Kelly said that Zaire didn’t always practice to the level of his ability in the fall, either. Part of it was the mono. Part of it was still being a true freshman. Part of it was Zaire’s lack of concentration when he knew the odds of him participating in a game last fall were slim.
“When we get into game situations, he makes plays,” said Kelly, referring to Zaire’s performances in live practice scenarios.
“Practice sometimes…he tends to be a little mechanical and makes some mistakes that you wish he didn’t make over (again). But when the lights go on -- I know that’s an overused phrase -- but when he gets into competitive situations, he makes plays, and you love your quarterback to be a playmaker.”
When Zaire’s performance in those live practice situations waned, Kelly began looking at himself.
“When it was apparent that I had to spend more time coaching him, we changed the way we coached him,” Kelly said. “When we were running a play, we had him run the play as well against air. That really helped him a lot.
“So sometimes it’s a matter of how you teach somebody. What we really had to do was find out what clicked for Malik. I think that made all the difference. It was frustrating, but when a kid makes plays in games (or live scrimmages), sometimes you’ve got to look at yourself. When we did that and found out some of the ways we could coach him differently, it made a difference, and I think we’ll continue to do that.”
The one offensive coach on the field this spring who can approach the quarterback competition with a completely open mind is LaFleur, who spent the fall coaching Robert Griffin III and Kirk Cousins, the second-year signalcallers with the Washington Redskins where LaFleur served as quarterbacks coach.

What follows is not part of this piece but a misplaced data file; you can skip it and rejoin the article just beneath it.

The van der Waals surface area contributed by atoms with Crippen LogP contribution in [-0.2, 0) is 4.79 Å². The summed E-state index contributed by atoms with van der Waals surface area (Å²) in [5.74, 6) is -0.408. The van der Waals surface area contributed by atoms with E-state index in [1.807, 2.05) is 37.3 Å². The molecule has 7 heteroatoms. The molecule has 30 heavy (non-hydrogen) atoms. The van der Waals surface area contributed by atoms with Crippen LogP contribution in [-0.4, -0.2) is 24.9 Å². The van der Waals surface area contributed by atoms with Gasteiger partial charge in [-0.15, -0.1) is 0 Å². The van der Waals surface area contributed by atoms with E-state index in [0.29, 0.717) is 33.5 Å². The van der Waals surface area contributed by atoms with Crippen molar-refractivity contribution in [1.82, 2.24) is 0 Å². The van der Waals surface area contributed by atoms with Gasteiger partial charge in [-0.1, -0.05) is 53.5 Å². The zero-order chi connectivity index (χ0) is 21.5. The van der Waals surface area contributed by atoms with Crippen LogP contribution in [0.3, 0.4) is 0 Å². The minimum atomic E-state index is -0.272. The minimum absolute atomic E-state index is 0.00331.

“From my standpoint, both of these guys are coming in with a blank slate as far as I’m concerned,” LaFleur said. “I don’t have history with either one of these guys. So I’m just excited to see what they’re all about and watch ‘em work and see how they compete and learn along the way.”
Make no mistake, Golson is back, and he’s bigger, stronger and fully expecting to reclaim his role as Notre Dame’s starting quarterback.
“All the reports are good,” said Kelly of Golson’s physical and mental condition upon his return to campus a couple of weeks ago. “Physically, he’s put on a lot of weight. He’s stronger, more mature, which is something that we would expect. But it’s Jan. 31, so there’s a long way to go.”
Kelly is many practice snaps away from declaring a starting quarterback for the 2014 season.
“I know we’re always in this rush to move to Everett, but I just want to caution everybody that we have a very good quarterback in Malik Zaire as well,” Kelly said. “I’m not ready to hand everything over to Everett.
“I love Everett. He played in the national championship game. But I’m also somebody that wants to make sure the quarterback position is such -- especially now that Matt is here with us -- that we give everybody an opportunity to compete for that position, and Malik is going to get that chance as well.
“Everett is doing great. Physically, he looks like he should at this time. The reports have been great and we’re very, very excited. But I do want to caution everybody, including anybody that’s around the program and our players in particular, there’s a pretty good quarterback that we didn’t play this year – Malik Zaire – who is going to get a chance, too.”